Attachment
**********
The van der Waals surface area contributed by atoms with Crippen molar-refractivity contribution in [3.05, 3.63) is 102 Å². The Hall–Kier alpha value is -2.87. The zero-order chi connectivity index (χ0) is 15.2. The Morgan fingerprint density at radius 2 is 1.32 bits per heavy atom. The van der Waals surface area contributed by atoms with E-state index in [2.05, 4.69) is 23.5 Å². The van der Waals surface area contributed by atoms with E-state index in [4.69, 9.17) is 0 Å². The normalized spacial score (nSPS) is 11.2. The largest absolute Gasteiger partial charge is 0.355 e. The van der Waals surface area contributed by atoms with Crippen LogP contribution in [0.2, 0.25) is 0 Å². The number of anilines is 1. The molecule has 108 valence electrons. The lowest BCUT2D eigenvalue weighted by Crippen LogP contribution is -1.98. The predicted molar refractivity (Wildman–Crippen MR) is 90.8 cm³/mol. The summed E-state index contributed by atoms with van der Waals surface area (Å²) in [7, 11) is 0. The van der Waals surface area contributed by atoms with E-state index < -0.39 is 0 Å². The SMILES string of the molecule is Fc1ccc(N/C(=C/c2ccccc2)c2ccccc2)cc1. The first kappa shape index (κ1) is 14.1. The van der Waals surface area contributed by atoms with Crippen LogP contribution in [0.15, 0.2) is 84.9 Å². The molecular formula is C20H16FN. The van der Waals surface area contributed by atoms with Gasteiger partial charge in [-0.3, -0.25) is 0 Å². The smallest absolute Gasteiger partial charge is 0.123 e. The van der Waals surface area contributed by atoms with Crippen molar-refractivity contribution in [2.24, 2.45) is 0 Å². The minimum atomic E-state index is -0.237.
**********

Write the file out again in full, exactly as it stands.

The van der Waals surface area contributed by atoms with Crippen molar-refractivity contribution in [3.05, 3.63) is 102 Å². The Hall–Kier alpha value is -2.87. The zero-order chi connectivity index (χ0) is 15.2. The Morgan fingerprint density at radius 2 is 1.32 bits per heavy atom. The van der Waals surface area contributed by atoms with E-state index in [2.05, 4.69) is 23.5 Å². The van der Waals surface area contributed by atoms with E-state index in [4.69, 9.17) is 0 Å². The normalized spacial score (nSPS) is 11.2. The largest absolute Gasteiger partial charge is 0.355 e. The van der Waals surface area contributed by atoms with Crippen LogP contribution in [0.2, 0.25) is 0 Å². The number of anilines is 1. The molecule has 108 valence electrons. The lowest BCUT2D eigenvalue weighted by Crippen LogP contribution is -1.98. The predicted molar refractivity (Wildman–Crippen MR) is 90.8 cm³/mol. The summed E-state index contributed by atoms with van der Waals surface area (Å²) in [7, 11) is 0. The van der Waals surface area contributed by atoms with E-state index < -0.39 is 0 Å². The SMILES string of the molecule is Fc1ccc(N/C(=C/c2ccccc2)c2ccccc2)cc1. The first kappa shape index (κ1) is 14.1. The van der Waals surface area contributed by atoms with Crippen LogP contribution in [0.15, 0.2) is 84.9 Å². The molecular formula is C20H16FN. The van der Waals surface area contributed by atoms with Gasteiger partial charge in [-0.3, -0.25) is 0 Å². The smallest absolute Gasteiger partial charge is 0.123 e. The van der Waals surface area contributed by atoms with Crippen molar-refractivity contribution in [2.24, 2.45) is 0 Å². The minimum atomic E-state index is -0.237.